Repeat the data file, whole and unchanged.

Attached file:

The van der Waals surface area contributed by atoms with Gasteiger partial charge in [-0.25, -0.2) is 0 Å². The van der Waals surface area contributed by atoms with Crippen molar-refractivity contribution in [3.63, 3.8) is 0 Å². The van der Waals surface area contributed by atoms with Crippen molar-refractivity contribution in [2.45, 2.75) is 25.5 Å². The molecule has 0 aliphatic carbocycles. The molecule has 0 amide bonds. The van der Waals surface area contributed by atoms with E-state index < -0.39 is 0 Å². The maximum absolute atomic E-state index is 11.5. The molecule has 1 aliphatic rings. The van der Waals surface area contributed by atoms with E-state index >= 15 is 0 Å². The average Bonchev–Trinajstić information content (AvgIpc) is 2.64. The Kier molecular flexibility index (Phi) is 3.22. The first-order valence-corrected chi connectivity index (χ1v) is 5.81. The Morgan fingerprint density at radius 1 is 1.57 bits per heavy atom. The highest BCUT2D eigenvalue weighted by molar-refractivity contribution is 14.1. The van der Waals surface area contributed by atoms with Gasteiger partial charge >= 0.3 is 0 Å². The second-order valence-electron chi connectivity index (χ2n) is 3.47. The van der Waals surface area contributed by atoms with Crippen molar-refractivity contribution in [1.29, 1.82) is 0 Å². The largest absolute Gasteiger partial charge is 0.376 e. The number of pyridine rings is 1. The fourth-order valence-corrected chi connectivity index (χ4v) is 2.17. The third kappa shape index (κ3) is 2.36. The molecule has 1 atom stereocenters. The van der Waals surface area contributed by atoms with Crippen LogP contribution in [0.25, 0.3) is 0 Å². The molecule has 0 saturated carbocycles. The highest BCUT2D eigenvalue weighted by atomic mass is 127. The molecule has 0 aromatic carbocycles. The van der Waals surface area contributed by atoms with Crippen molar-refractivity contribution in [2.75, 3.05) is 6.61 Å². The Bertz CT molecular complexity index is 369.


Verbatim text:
The van der Waals surface area contributed by atoms with Gasteiger partial charge in [-0.25, -0.2) is 0 Å². The van der Waals surface area contributed by atoms with Crippen molar-refractivity contribution in [3.63, 3.8) is 0 Å². The van der Waals surface area contributed by atoms with Crippen molar-refractivity contribution in [2.45, 2.75) is 25.5 Å². The molecule has 0 aliphatic carbocycles. The molecule has 0 amide bonds. The van der Waals surface area contributed by atoms with E-state index < -0.39 is 0 Å². The maximum absolute atomic E-state index is 11.5. The molecule has 1 aliphatic rings. The van der Waals surface area contributed by atoms with E-state index >= 15 is 0 Å². The average Bonchev–Trinajstić information content (AvgIpc) is 2.64. The Kier molecular flexibility index (Phi) is 3.22. The first-order valence-corrected chi connectivity index (χ1v) is 5.81. The Morgan fingerprint density at radius 1 is 1.57 bits per heavy atom. The highest BCUT2D eigenvalue weighted by molar-refractivity contribution is 14.1. The van der Waals surface area contributed by atoms with Gasteiger partial charge >= 0.3 is 0 Å². The second-order valence-electron chi connectivity index (χ2n) is 3.47. The van der Waals surface area contributed by atoms with Crippen molar-refractivity contribution in [1.29, 1.82) is 0 Å². The largest absolute Gasteiger partial charge is 0.376 e. The number of pyridine rings is 1. The fourth-order valence-corrected chi connectivity index (χ4v) is 2.17. The third kappa shape index (κ3) is 2.36. The molecule has 1 atom stereocenters. The van der Waals surface area contributed by atoms with Crippen LogP contribution in [0.25, 0.3) is 0 Å². The molecule has 0 saturated carbocycles. The highest BCUT2D eigenvalue weighted by atomic mass is 127. The molecule has 0 aromatic carbocycles. The van der Waals surface area contributed by atoms with Crippen molar-refractivity contribution in [2.75, 3.05) is 6.61 Å². The Bertz CT molecular complexity index is 369.